Defendant Williams next contends that the repeated use of leading questions by the State and the conclusory testimony of the State's witnesses were prejudicial when viewed as a whole. As with the above contentions of defendant Whitaker, we have carefully reviewed each of these challenges and find no prejudice.
Finally, defendant Williams contends that the trial judge committed reversible error by denying the defendant's motion for a directed verdict of not guilty at the end of the State's evidence and upon renewal of the motion at the end of all of the evidence. Defendant argues that there was insufficient evidence to support the instructions by the trial judge as to the element of aiding and
abetting and, in particular, that there was no evidence to support the charge of the trial judge that Williams must have known that Whitaker was in no condition to drive or that Williams was so intoxicated that he did not use the degree of care necessary to determine Whitaker's condition. We disagree. As a general principle, "[w]hen an owner places his motor vehicle in the hands of an intoxicated driver, sits by his side, and permits him, without protest, to operate the vehicle on a public highway, while in a state of intoxication, he is as guilty as the man at the wheel." State v. Gibbs, 227 N.C. 677, 678, 44 S.E.2d 201, 202 (1947). See also State v. Nall, 239 N.C. 60, 79 S.E.2d 354 (1953), (aiders and abettors guilty as principals). Following these principles, we hold that when a death results from the operation of a motor vehicle by an intoxicated person not the owner of that vehicle, the owner who is present in the vehicle and who with his knowledge and consent permits the intoxicated driver to operate the vehicle, is as guilty as the intoxicated driver. Story v. United States, 16 F.2d 342 (1926), cert. denied, 274 U.S. 739, 47 S. Ct. 576, 71 L. Ed. 1318 (1927), (a motor vehicle manslaughter case cited in Gibbs, supra). See also Annot. 47 A.L.R. 2d 568, 586-88 (1956); Annot. 99 A.L.R. 756, 771 (1935).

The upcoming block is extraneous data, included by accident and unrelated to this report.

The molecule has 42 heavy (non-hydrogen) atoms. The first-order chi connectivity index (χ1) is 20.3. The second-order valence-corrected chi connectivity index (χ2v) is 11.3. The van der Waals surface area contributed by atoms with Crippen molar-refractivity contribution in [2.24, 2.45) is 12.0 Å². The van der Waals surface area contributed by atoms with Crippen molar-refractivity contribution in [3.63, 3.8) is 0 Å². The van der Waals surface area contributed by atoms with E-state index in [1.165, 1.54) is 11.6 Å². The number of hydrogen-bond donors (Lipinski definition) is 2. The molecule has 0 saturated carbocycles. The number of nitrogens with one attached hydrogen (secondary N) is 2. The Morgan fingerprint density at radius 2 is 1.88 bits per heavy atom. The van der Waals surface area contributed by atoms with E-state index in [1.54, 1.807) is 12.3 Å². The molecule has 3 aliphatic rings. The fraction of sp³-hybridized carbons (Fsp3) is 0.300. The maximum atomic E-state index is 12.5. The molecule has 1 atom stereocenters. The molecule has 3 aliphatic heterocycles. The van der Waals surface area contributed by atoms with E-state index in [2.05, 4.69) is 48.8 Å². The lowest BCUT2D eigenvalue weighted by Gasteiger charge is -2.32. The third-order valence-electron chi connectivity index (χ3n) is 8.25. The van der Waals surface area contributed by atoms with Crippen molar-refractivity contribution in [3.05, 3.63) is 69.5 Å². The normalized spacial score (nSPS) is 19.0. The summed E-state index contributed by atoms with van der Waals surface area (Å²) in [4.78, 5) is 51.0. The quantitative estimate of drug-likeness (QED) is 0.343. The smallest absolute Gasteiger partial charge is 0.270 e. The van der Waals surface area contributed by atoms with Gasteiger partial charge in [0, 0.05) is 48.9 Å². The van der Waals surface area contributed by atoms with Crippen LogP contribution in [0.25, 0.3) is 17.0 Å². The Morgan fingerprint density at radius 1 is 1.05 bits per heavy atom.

In the instant case defendant Williams' own testimony revealed that he stopped the car in order to allow the defendant Whitaker to drive. Defendant Williams knew that defendant Whitaker had had at least two drinks of vodka and one beer. While defendant Williams did not perceive Whitaker to be intoxicated, the test administered by the State more than an hour after the accident showed that Whitaker was under the influence of alcohol to an appreciable degree. Consequently, we hold that the trial judge was correct ...